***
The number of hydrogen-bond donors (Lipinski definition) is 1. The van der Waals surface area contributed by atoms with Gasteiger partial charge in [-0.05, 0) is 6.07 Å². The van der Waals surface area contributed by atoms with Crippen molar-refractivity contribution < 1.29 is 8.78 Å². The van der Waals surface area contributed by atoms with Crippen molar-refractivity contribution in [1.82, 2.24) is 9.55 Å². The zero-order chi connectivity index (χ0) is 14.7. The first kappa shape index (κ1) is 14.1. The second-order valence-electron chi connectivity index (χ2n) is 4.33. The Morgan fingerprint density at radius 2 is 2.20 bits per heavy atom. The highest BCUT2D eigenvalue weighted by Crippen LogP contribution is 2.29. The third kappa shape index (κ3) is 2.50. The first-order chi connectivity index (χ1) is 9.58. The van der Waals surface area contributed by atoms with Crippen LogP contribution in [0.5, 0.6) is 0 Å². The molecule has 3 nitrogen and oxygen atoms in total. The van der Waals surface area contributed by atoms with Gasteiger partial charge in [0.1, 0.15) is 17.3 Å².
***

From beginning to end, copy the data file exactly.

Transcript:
The number of hydrogen-bond donors (Lipinski definition) is 1. The van der Waals surface area contributed by atoms with Gasteiger partial charge in [-0.05, 0) is 6.07 Å². The van der Waals surface area contributed by atoms with Crippen molar-refractivity contribution < 1.29 is 8.78 Å². The van der Waals surface area contributed by atoms with Crippen molar-refractivity contribution in [1.82, 2.24) is 9.55 Å². The zero-order chi connectivity index (χ0) is 14.7. The first kappa shape index (κ1) is 14.1. The second-order valence-electron chi connectivity index (χ2n) is 4.33. The Morgan fingerprint density at radius 2 is 2.20 bits per heavy atom. The highest BCUT2D eigenvalue weighted by Crippen LogP contribution is 2.29. The third kappa shape index (κ3) is 2.50. The first-order chi connectivity index (χ1) is 9.58. The van der Waals surface area contributed by atoms with Crippen LogP contribution in [0.5, 0.6) is 0 Å². The molecule has 3 nitrogen and oxygen atoms in total. The van der Waals surface area contributed by atoms with Gasteiger partial charge in [0.1, 0.15) is 17.3 Å².